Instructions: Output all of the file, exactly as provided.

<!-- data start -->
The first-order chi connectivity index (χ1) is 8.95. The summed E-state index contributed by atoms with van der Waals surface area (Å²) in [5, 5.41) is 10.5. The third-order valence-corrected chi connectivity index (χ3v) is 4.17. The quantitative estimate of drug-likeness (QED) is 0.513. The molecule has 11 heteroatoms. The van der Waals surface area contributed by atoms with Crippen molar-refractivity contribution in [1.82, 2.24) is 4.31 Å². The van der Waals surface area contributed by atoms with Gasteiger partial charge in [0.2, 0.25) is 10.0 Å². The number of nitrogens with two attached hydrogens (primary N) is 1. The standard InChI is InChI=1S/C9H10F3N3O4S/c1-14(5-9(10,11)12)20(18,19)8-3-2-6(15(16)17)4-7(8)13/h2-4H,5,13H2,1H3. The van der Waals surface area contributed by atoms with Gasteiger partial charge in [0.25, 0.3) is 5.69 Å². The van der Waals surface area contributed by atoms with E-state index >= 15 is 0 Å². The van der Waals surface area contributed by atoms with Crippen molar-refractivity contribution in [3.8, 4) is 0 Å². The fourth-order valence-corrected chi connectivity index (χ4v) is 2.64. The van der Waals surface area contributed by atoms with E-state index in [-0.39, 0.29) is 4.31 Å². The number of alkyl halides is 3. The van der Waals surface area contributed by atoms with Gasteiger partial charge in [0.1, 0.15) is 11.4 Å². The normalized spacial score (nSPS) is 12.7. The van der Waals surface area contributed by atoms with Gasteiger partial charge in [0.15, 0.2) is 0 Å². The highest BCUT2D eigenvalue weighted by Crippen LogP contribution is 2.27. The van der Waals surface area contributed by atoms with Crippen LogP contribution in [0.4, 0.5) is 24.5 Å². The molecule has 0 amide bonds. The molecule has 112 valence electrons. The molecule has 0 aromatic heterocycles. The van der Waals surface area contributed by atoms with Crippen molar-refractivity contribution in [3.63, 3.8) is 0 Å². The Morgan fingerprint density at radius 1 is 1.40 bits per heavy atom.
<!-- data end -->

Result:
The first-order chi connectivity index (χ1) is 8.95. The summed E-state index contributed by atoms with van der Waals surface area (Å²) in [5, 5.41) is 10.5. The third-order valence-corrected chi connectivity index (χ3v) is 4.17. The quantitative estimate of drug-likeness (QED) is 0.513. The molecule has 11 heteroatoms. The van der Waals surface area contributed by atoms with Crippen molar-refractivity contribution in [1.82, 2.24) is 4.31 Å². The van der Waals surface area contributed by atoms with Gasteiger partial charge in [0.2, 0.25) is 10.0 Å². The number of nitrogens with two attached hydrogens (primary N) is 1. The standard InChI is InChI=1S/C9H10F3N3O4S/c1-14(5-9(10,11)12)20(18,19)8-3-2-6(15(16)17)4-7(8)13/h2-4H,5,13H2,1H3. The van der Waals surface area contributed by atoms with Gasteiger partial charge in [0.25, 0.3) is 5.69 Å². The van der Waals surface area contributed by atoms with E-state index >= 15 is 0 Å². The van der Waals surface area contributed by atoms with Crippen molar-refractivity contribution in [3.8, 4) is 0 Å². The fourth-order valence-corrected chi connectivity index (χ4v) is 2.64. The van der Waals surface area contributed by atoms with E-state index in [-0.39, 0.29) is 4.31 Å². The number of alkyl halides is 3. The van der Waals surface area contributed by atoms with Gasteiger partial charge in [0.1, 0.15) is 11.4 Å². The normalized spacial score (nSPS) is 12.7. The van der Waals surface area contributed by atoms with Gasteiger partial charge in [0.15, 0.2) is 0 Å². The highest BCUT2D eigenvalue weighted by Crippen LogP contribution is 2.27. The van der Waals surface area contributed by atoms with Crippen LogP contribution in [0.4, 0.5) is 24.5 Å². The molecule has 0 amide bonds. The molecule has 112 valence electrons. The molecule has 0 aromatic heterocycles. The van der Waals surface area contributed by atoms with Crippen molar-refractivity contribution in [3.63, 3.8) is 0 Å². The Morgan fingerprint density at radius 1 is 1.40 bits per heavy atom.